Forward selling on 2019 harvest looks like a solid option

'Later crop yields have improved somewhat'
'Later crop yields have improved somewhat'
Pat Minnock

Pat Minnock

This week will see harvesting completed in most areas. In fact, many winter cereal growers actually finished their harvest in early August.

At this stage it is likely that the only crops, other than maize and fodder beet, remaining are the very late sown spring barley crops and beans.

It is very unlikely that this season - a very late spring with an early harvest - will be repeated regularly but it does demonstrate again the different challenges that can be faced by tillage farmers.

I heard of one case of beans sown in February being harvested in July. Most beans, even late sown, will almost likely be harvested in early September at the latest - not a good omen for yields.

Later crop yields have improved somewhat with many first wheats, especially after significant levels of organic manure, performing extremely well at over 5 tonnes per acre. Spring barley yields appear to have also improved but are still only generally averaging 2.2 to 2.6t/ac.

The remaining crops, mostly late spring barley, are likely to reduce average yields overall. Grain prices continue to rise and straw prices are just hard to believe.

Needless to say this is welcome for the grower and will help to sustain the tillage business for another year. For those committed growers who will be straight back into sowing over the next few weeks it would be worth considering some forward selling of grain for next harvest.

At €200 plus for barley for harvest 2019, growers will be able to get some comfort before embarking on another year of likely uncertainties.

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Post-harvest management of stubbles is now vital for good land management especially weed control of the various grass weeds.

Stubble cultivation and glyphosate treatments should be tailored to suit the weeds present. Cover crops, if a market has been secured, should also be considered.

The Fodder Incentive Scheme of €100 for fodder crops or €155 for grass crops is only worthwhile if a market is locked down and crops sown immediately.

There is no doubt that ration prices will exceed €300 per tonne next winter, so well established and managed cover crops will be the cheapest feeding available for stock farmers next winter.

Winter oil seed rape

Now is the time to consider the planting of winter oil seed rape. Ideally this crop should be planted from the middle to the end of August and not later than September 10.

This is a very good break crop and has become more consistent in yields and returns over the last number of years.

Unfortunately, prices did not follow the general cereal price trend this year and while there were reasonable priced forward contracts offered last autumn, prices of €350 per tonne at 9pc this autumn are somewhat disappointing.

Average yields of 1.3 to just over 2t/ac were achieved with a reasonable average of about 1.7t/c. This leaves a return of approximately €130/ac excluding straw, which this year achieved up to €120/ac extra. This compares very favourably with a yield of 2 tonnes of spring barley leaving a margin of €29, assuming €200 per tonne and straw worth an additional €200.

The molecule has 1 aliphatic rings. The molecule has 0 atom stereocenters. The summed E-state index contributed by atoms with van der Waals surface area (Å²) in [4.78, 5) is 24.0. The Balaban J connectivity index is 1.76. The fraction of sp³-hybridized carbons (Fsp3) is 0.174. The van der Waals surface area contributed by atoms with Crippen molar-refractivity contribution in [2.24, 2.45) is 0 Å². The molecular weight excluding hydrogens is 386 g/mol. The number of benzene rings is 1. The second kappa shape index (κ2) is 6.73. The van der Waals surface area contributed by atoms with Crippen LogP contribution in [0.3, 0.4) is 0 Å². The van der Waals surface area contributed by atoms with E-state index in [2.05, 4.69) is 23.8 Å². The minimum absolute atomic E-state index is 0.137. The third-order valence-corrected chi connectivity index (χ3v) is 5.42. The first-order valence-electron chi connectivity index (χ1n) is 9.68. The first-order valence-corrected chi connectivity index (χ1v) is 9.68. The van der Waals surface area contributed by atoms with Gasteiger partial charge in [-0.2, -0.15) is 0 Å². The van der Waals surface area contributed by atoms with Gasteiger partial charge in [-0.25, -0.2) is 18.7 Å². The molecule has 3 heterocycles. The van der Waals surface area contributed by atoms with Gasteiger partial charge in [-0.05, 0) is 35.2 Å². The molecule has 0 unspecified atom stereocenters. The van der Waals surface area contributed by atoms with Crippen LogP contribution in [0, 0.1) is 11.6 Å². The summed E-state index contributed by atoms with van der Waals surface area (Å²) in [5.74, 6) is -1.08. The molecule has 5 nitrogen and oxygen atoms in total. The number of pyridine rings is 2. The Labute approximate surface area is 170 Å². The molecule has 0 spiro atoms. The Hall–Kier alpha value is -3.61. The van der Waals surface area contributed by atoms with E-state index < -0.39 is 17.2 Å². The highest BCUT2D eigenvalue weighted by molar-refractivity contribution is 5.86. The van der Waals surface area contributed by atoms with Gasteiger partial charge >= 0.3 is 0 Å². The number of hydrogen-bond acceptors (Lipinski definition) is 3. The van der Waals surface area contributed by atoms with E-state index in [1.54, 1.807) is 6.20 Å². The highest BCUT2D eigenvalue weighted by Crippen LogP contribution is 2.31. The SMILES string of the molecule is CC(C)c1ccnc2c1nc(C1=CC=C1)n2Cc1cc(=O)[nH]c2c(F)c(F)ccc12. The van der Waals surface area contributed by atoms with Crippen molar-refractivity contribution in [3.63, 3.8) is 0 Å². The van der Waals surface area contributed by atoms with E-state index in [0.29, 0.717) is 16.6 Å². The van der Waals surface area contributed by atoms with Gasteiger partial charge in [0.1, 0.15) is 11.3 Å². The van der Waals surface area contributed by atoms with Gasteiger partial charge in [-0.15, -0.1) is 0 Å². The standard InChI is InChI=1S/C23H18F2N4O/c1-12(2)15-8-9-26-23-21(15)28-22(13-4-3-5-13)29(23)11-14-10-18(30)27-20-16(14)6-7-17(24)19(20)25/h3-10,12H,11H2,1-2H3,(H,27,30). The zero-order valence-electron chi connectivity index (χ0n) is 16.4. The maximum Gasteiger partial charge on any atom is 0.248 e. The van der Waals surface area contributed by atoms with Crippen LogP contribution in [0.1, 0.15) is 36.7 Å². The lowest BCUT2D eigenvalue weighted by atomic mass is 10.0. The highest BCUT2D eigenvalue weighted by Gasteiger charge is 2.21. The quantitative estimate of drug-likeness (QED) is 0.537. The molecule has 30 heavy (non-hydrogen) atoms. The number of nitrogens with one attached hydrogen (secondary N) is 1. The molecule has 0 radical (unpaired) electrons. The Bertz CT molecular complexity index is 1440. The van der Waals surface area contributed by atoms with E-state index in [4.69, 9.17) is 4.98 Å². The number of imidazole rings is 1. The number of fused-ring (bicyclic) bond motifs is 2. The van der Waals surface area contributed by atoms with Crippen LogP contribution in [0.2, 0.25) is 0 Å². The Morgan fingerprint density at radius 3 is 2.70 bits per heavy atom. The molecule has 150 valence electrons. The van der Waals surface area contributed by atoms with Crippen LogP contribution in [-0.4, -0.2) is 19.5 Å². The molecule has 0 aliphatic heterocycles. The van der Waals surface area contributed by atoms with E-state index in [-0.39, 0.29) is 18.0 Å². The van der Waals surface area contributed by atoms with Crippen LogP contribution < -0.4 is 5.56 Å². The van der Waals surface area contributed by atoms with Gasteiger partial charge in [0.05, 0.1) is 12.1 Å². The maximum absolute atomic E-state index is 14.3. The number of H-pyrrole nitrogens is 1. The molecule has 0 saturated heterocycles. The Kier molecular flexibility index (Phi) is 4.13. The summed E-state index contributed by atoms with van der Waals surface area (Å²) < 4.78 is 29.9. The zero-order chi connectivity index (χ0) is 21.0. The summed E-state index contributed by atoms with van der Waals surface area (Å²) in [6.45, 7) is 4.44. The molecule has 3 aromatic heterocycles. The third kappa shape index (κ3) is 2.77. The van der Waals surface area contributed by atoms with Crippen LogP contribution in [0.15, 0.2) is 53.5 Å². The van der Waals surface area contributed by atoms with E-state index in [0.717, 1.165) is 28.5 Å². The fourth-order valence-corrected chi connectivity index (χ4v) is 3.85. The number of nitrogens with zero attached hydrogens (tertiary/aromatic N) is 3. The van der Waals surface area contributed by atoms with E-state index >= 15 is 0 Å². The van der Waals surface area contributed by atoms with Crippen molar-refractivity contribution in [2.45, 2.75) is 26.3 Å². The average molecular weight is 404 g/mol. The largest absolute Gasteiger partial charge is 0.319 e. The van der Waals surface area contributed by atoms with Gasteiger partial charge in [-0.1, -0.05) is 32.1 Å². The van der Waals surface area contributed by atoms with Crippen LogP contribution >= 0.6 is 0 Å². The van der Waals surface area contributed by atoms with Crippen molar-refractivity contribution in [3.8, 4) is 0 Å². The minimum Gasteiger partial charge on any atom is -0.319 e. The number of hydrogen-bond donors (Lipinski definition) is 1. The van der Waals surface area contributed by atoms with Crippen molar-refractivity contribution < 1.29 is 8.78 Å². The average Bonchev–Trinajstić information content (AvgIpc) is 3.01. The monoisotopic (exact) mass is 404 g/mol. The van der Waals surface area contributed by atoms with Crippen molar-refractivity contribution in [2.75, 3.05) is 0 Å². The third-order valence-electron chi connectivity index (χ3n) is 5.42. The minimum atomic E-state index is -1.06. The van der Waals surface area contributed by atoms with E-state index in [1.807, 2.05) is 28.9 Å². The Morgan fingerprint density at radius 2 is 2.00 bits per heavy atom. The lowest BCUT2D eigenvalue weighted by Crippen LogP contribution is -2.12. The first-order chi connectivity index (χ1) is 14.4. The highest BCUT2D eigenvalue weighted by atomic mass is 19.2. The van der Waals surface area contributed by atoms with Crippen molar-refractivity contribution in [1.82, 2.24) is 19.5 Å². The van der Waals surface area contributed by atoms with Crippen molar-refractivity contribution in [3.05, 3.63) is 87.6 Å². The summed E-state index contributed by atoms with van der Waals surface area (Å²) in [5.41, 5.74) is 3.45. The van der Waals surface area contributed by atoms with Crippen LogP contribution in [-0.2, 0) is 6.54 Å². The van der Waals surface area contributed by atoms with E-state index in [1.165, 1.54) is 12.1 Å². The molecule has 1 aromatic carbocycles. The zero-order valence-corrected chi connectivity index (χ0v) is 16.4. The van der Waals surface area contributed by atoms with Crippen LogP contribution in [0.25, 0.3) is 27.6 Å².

The secret to good rape yields is early sowing and fine firm seed beds. Soil to seed contact and cover needs to be good. Weed control should be pre-emergence with Butisan S or Katamaran Turbo.

The crop should be sown at 40-50 (hybrids) or 50-70 (conventional) seeds per square metre to establish 30 to 35 plants per square metre. There are significant differences in seed varieties.

Possible flea beetle damage should be monitored after sowing and especially during early emergence. These can wipe out crops if not treated early.

For oil seed rape growers who struggled to grow the crop due to the presence of brassica weeds such as hedge mustard or charlock, there is a new option this year in using clearfield varieties such as Monsanto's Impressario CL or Seed Technology's Phoenix.

These can be sprayed with Clearanda/Imazamox which will control the brassica type weeds especially charlock and hedge mustard.

It will also control volunteer spring rape. Clearanda can only be used on clearfield varieties. This technology has been available for the last number of years for seed crops.

This is the first year that it is available for commercial crops and it is recommended that if considering this variety, seed should be ordered immediately. Weed control can be slightly more expensive but it does allow the growing of rape in fields that were previously unsuitable due to the weeds present.

Care should be exercised when deciding on varieties and management to be used.

The Department recommended list has only four varieties; Anastacia (C) tall with good early vigour, DK Extrovert (H) good yields with good light leaf spot resistance, PX113 - semi dwarf variety and SY Harness (H) high yield but can be weak. Other varieties worth considering are Dariot (H), Elgar (C), Picto (C), Expansion (H) Alizze (H), Skye (C) and Kielder (C).

Rape price increases have not matched their cereal counterparts. It is likely that next harvest prices will improve particularly if significant plantings of winter barley and wheat occur across Europe which was not the case in 2017.

Consistency of returns from this crop over the last number of years - particularly the break crop yield benefits achieved annually and again in 2018 - makes this a crop that must be considered by all the larger cereal growers. This will also help to satisfy the three crop rule obligation.

Pat Minnock is a Carlow based agricultural consultant and a member of the ACA and the ITCA.

Indo Farming

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